Behind all Taranaki’s stunning festival gardens are the inspirational and hard-working gardeners who make it all happen.
But sometimes they need a rest, whether it be to take a breather, to undergo a redesign or take a trip. And then they’re back.
And so it is this year. Six of the most admired and creative gardeners who have taken a break in recent times are back in the mix of 40 of the region’s best.
Alathea and Bill Armstrong of Armstrong Garden in Princess St, Waitara, will again open the gates to their delightful, colourful and scented English cottage garden.
Festival manager Tetsu Garnett is delighted the Armstrongs have returned to the fold. The garden has always attracted excellent feedback from garden-lovers who pleaded for its return, she says. “Your garden needs to be shared,” garden-lovers told the festival. They loved Alathea’s passion and her willingness to share her extensive knowledge.
Alathea says this will be her 13th year in the festival. “I’ve had two breaks, last year and in 2016 and 2018. They said it was a shame you closed up, so I thought we should return.”
Her year off became a busman’s holiday. She took full advantage of the break and visited as many gardens in the Taranaki Garden Festival as she could, appreciating how much work went in behind the scenes.
“I thoroughly enjoyed myself.”
Alathea is looking forward to her visitors again this year — some will learn from her extensive knowledge and others will share their knowledge with her. “They are so enthusiastic. You get plenty of feedback. A lot of plants I have picked up from little roadside stalls, hit and miss, no labels, then someone will come through and say, ‘We know that plant’. Amazing how they can rattle these names off.”
Another returnee is Tainui Close, owned by garden designer Chris Paul of Plan It Earth Landscape Design. When he and partner Kevin Wensor first bought their house on Tainui St in Welbourn, New Plymouth, it was a blank canvas, an empty steep back section, north-facing and looking into a beautiful green tree-filled and valley reserve.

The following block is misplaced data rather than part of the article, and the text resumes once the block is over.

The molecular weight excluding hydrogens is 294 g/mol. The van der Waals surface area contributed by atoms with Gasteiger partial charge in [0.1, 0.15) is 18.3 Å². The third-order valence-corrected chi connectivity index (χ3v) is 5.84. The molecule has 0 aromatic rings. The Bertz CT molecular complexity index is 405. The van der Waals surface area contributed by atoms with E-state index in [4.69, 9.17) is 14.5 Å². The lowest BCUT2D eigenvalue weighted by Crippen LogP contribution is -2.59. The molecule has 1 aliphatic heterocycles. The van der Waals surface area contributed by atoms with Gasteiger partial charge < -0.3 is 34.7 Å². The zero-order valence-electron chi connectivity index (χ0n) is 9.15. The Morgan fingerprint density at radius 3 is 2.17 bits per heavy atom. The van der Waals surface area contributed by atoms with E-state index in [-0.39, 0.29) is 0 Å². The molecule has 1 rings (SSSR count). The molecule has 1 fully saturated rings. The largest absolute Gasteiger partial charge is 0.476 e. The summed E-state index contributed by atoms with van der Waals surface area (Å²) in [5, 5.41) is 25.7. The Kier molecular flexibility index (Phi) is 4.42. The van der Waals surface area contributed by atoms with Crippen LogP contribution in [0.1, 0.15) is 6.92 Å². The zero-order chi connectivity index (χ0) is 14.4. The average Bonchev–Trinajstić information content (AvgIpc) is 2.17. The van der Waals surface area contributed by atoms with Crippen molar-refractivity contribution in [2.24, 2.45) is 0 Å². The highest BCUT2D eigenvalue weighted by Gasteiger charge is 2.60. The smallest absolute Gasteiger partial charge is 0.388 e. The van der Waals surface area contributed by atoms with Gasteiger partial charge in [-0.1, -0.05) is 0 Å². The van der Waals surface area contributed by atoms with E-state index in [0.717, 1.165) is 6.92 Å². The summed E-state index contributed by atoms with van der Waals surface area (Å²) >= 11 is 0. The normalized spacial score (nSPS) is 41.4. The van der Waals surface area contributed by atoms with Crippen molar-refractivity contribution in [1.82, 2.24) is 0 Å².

Chris dug in. He challenged himself to get the challenging property terraced and planted – and it was accepted into the festival. The garden, down a right-of-way and perfectly described as an urban garden hideaway, is now seven years old. This year may be the last year festival-goers will be able to see the impressive transformation, so don’t postpone your visit. “I think that’s probably it. It is an enormous amount of work.”
La Vie en Rose, a former bank in Eltham, has also returned to the mix where Barbara Valintine and Mark Bellringer have developed their French-inspired courtyard garden. The courtyard complements the magnificently eclectic bank building itself which has been boldly featured in several magazines. Barbara also offers tours of their home and design store during the festival.
“It’s huge work,” Barbara says. “It is not just the garden, there are also the daily house tours. It’s insane. You have to love what you do. We had only been in the festival once, in 2016 and said never again. But it’s a little bit like childbirth. You forget and do it all again.”
The garden has new seating and there are different styles of chairs in the sheltered outside space so people can enjoy sitting, picnicking and admiring the garden. It’s very like a walled garden,” Barbara says.
The exceptional outlook of the mountain and sea from the Himalayan Garden of Tranquillity on a formerly rugged and exposed hillside in New Plymouth’s Horizon Heights should be a must on visitors’ lists.
Bindu and Kam Sharma have created childhood memories of the tropical Himalayas in their one-acre garden. They were in the festival in 2016 and 2017 and had a rest last year, trimming back and reorganising and travelling. “I wanted to do the cuttings and let the garden breathe,” Bindu says. New this year are the rose gardens, bromeliads, and fruit trees. “I keep changing things. It’s my hobby. I love it.”
Also returning is the 115-year-old magnificent Merleswood, on Beaconsfield in Stratford, owned by Peter and Cathy Lang for the last three-and-a-half years. With both working, Cathy says their two acres of mature trees, lawn and newly-planted rose gardens are a huge job so the couple expects to enter the festival every second year.
Greenhills, a floral artist’s dream garden in the Stratford township will also open this year. Perennials, shrubberies, rockeries and garden structures abound. Shirley has recently published her own book titled “I am the garden”, you can pick up a signed copy as a momento when you visit.